I was finally able to crawl to the couch at 11. Penny came by with chicken soup and Coke. She urged me to call the George and Dragon to warn them about the bad food I’d eaten. At first, I didn’t want to expend the energy to move any part of my body. I was still cramping and sweating. Let someone else tell them about their contaminated ground beef. Then I had a change of heart. After all, I had no ax to grind and I wasn’t looking for a free anything, I was just a bartender, a member of the service industry. Better they hear about their problem from one of their own.

So I called the joint at 12:40 anticipating a short phone conversation that went something like this: I’m sorry. My name is blank. I’m here from —day to —day. Come on in and ask for me. Short, quick and then I could get back to being a food-poisoned bastard. The woman who answered identified herself as Summer the manager on duty. I told her about my experience from the night before. Her reply? “It wasn’t food poisoning honey. It was something else.” At first I thought it was the cramps. They caused hallucinations, right? No. Summer kept telling me it must have been something else.

Finally, I lost my temper. “Look lady, just give me the owner,” I said.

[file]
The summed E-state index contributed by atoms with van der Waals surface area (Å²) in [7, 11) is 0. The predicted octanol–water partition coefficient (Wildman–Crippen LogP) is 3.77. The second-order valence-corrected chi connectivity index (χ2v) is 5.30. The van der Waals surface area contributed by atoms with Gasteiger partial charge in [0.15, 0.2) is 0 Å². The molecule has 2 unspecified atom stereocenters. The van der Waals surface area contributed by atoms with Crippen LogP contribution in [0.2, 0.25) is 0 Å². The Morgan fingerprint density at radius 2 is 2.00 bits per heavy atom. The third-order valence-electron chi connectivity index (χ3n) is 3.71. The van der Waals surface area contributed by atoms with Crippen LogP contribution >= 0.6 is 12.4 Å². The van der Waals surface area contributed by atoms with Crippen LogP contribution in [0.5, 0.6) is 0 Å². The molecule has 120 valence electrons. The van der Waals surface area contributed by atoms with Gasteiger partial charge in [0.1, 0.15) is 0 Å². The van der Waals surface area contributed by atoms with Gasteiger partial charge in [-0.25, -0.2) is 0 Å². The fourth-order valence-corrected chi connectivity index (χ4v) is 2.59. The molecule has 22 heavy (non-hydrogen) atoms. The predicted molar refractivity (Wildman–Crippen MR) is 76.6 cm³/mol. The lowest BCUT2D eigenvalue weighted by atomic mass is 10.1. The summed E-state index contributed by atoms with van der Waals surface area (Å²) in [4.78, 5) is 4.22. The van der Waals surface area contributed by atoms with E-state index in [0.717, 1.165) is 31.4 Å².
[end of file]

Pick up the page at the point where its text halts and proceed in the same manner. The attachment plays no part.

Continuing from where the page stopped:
“He’s not here honey,” she said. The more upset I got, the more condescending she got, thus the angrier I got. Finally, she agreed to give my name and number to the owner David but I shouldn’t wait for him to call me that day or any day. He was a busy man. I clicked off my iPhone in anger and drank some warm Coke.

I had fallen back asleep by the time David called me back at 12:58pm. However, David wasn’t the owner, he was the kitchen manager and proceeded to tell me how he made everything fresh daily. “It had to have been you. You have a food allergy,” he said. His arrogant, authoritarian statements reminded me of what the prison guards used to tell condemned San Quentin inmates before they sealed the door to the gas chamber: take a deep breath and you’ll die faster. However, unlike the guards and death by cyanide, I’ve had actual experience with food allergies.

“I have a shellfish allergy. If I were allergic to anything in that Sheppard’s Pie I’d have died from Anaphylactic shock hours ago,” I said.

“So you know about food allergies,” he said quietly. I had the bastard by the balls so I took the opportunity to remind him that I was doing him a favor by not having an attorney crawl up his ass. He was so impressed by my legal non-threat and still pondering another line of blame the guy you got sick the night before, I don’t think he knew I hung up.

No apologies were offered. One of the Sous chef’s I work with who has over a decade of experience in kitchens all over the country wasn’t surprised when I told him the story. As a matter of fact, he beat me to the punch line. “Let me guess, they blamed you. Classic.”

Yet another Phoenician restaurant who lacks one of the basic tenets of the service industry: ‘We’re here for you.’ I’m sure the next person they poison won’t ponder how a dining establishment fails to understand its mission statement. They’ll call the Health Department. They’re here for you as well.